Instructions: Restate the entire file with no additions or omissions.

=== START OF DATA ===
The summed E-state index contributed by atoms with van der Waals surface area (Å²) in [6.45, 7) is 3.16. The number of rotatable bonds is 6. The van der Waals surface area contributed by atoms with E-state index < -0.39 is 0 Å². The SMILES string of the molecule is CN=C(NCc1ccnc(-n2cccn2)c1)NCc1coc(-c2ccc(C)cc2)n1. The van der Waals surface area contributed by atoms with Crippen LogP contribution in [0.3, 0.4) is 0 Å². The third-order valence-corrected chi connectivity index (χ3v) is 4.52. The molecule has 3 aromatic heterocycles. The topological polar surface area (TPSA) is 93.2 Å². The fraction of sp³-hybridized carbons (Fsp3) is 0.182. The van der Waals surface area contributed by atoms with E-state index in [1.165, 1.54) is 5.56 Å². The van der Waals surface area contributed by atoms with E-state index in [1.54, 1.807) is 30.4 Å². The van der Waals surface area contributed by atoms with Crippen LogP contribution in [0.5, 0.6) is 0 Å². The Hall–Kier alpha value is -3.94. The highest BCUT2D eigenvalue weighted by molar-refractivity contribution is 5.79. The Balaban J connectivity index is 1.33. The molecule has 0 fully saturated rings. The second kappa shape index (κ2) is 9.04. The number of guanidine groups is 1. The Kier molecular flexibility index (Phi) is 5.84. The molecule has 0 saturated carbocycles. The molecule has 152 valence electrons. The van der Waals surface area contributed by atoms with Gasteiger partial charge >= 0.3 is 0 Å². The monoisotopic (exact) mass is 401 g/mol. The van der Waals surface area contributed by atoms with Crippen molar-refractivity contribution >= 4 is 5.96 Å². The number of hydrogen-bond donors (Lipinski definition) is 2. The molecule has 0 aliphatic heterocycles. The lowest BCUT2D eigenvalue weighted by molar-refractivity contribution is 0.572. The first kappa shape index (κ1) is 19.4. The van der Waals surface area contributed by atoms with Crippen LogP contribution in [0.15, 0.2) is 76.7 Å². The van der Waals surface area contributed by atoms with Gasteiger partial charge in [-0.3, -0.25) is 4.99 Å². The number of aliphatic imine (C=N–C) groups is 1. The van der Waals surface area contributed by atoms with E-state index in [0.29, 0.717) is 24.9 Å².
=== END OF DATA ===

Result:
The summed E-state index contributed by atoms with van der Waals surface area (Å²) in [6.45, 7) is 3.16. The number of rotatable bonds is 6. The van der Waals surface area contributed by atoms with E-state index < -0.39 is 0 Å². The SMILES string of the molecule is CN=C(NCc1ccnc(-n2cccn2)c1)NCc1coc(-c2ccc(C)cc2)n1. The van der Waals surface area contributed by atoms with Crippen LogP contribution in [0.3, 0.4) is 0 Å². The third-order valence-corrected chi connectivity index (χ3v) is 4.52. The molecule has 3 aromatic heterocycles. The topological polar surface area (TPSA) is 93.2 Å². The fraction of sp³-hybridized carbons (Fsp3) is 0.182. The van der Waals surface area contributed by atoms with E-state index in [1.165, 1.54) is 5.56 Å². The van der Waals surface area contributed by atoms with E-state index in [1.54, 1.807) is 30.4 Å². The van der Waals surface area contributed by atoms with Crippen LogP contribution in [0.5, 0.6) is 0 Å². The Hall–Kier alpha value is -3.94. The highest BCUT2D eigenvalue weighted by molar-refractivity contribution is 5.79. The Balaban J connectivity index is 1.33. The molecule has 0 fully saturated rings. The second kappa shape index (κ2) is 9.04. The number of guanidine groups is 1. The Kier molecular flexibility index (Phi) is 5.84. The molecule has 0 saturated carbocycles. The molecule has 152 valence electrons. The van der Waals surface area contributed by atoms with Gasteiger partial charge >= 0.3 is 0 Å². The monoisotopic (exact) mass is 401 g/mol. The van der Waals surface area contributed by atoms with Crippen molar-refractivity contribution >= 4 is 5.96 Å². The number of hydrogen-bond donors (Lipinski definition) is 2. The molecule has 0 aliphatic heterocycles. The lowest BCUT2D eigenvalue weighted by molar-refractivity contribution is 0.572. The first kappa shape index (κ1) is 19.4. The van der Waals surface area contributed by atoms with Crippen LogP contribution in [0.15, 0.2) is 76.7 Å². The van der Waals surface area contributed by atoms with Gasteiger partial charge in [-0.3, -0.25) is 4.99 Å². The number of aliphatic imine (C=N–C) groups is 1. The van der Waals surface area contributed by atoms with E-state index in [0.29, 0.717) is 24.9 Å².